Studying: one thing teachers don’t teach

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Studying: one thing teachers don’t teach

By Ethan Wagner

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We’ve all been there: all-nighters, cramming the night before and then worst-case-scenario of “winging” a test. Maybe you forgot about your chemistry test until late the night before, or maybe you put off studying for your Spanish vocab quiz until lunch that day. Whether it’s forgetfulness or laziness, it’s clear that many high school students often resort to insufficient methods of studying.

However, there are many study strategies out there that don’t involve three hours of sleep and countless caffeine breaks. Teachers should include lessons on how to study in class to ensure that students can effectively prepare for tests and enjoy the future benefits of knowing how to study properly. This addition to the curriculum could translate to better scores on tests, quizzes and even AP exams.

Adding study strategies to classrooms isn’t complicated. At the beginning of the year, teachers could spend one lesson discussing proper study techniques for the course; though it’s only one day, it gives students the necessary tools to effectively prepare for future tests. Since classes have different types of tests, studying methods and lessons should vary.

Although cramming is popular with students because your only have to start studying the night before, it doesn’t help in the long-term. According to TIME Magazine, taking a test on the new information will help to recall that information better than cramming.

Studying is a key skill for student success, but knowing how to prepare benefits students far beyond high school. It’s a lifelong skill. When adults enter a job interview, they need to know the job forward and backwards to answer the interviewer’s questions. Knowing how to study also helps with organization skills. Whether it’s a soccer team schedule or a meeting-heavy day, organization makes everyday life that much easier.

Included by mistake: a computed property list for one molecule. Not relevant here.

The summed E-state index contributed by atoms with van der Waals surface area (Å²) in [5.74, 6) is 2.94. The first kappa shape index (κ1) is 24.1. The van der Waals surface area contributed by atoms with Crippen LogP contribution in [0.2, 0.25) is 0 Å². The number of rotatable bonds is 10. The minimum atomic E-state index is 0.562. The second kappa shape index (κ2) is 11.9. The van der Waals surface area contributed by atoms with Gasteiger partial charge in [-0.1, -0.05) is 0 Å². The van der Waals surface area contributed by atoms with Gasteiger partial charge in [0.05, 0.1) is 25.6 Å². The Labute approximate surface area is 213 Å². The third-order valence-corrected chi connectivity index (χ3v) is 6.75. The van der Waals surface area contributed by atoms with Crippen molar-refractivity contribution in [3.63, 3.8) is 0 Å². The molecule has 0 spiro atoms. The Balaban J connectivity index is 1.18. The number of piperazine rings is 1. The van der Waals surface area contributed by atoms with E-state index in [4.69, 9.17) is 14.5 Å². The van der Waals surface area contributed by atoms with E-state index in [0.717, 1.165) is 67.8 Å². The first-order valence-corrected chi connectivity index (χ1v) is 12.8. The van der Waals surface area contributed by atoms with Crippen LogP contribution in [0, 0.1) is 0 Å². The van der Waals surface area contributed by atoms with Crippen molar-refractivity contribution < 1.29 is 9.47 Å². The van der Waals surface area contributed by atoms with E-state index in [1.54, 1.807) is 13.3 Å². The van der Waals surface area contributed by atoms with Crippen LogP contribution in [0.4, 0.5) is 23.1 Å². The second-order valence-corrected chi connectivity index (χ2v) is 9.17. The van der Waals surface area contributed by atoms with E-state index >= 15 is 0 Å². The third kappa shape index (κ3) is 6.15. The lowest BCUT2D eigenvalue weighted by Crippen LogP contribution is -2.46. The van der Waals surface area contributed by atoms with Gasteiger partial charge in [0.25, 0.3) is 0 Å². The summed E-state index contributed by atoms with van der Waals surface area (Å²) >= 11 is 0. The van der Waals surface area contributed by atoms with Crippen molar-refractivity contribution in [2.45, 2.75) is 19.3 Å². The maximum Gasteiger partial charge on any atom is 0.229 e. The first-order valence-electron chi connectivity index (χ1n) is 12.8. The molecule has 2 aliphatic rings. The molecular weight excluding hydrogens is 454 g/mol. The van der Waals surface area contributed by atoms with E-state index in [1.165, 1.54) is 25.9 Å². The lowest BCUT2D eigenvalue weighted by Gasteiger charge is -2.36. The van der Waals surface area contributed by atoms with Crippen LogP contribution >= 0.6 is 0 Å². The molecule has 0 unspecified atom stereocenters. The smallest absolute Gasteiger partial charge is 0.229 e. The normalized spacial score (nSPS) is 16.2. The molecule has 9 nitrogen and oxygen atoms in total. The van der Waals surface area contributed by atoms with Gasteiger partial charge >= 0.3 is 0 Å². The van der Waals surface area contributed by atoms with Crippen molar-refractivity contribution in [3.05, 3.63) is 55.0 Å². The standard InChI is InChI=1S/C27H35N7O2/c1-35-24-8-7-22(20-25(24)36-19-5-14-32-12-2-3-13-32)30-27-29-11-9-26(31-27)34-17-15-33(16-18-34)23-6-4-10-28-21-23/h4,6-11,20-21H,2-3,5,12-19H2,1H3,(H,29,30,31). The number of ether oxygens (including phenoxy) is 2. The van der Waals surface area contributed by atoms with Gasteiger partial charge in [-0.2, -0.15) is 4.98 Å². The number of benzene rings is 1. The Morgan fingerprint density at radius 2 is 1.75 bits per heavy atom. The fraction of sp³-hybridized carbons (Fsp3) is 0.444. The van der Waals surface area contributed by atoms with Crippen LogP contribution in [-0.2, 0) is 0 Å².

Before AP exams in May, students need to start studying in advance in order to do well. Two weeks before the AP government exam, my teacher spent our class time giving practice tests and running through concepts from previous units. Though it was helpful, the time devoted to preparing for the exam wasn’t necessarily the best use of our class period. Obviously, it’s still important for students to review material before the exam, but if teachers had gone over different ways to study earlier in the year, the two weeks before the exam could have been used for learning material that’s usually taught after the exam.

Admittedly, teachers will have to spend class time to teach students how to study; however, the amount of time taken away is almost insignificant. The five minutes needed to go over study strategies would normally be used to give students time to pack up their backpacks.

Teaching study strategies in class doesn’t take much time or effort, and it could have dramatic effects on test scores. Students will be better prepared for the future—and as a bonus, get eight hours of sleep in place of all-night cram sessions.

 

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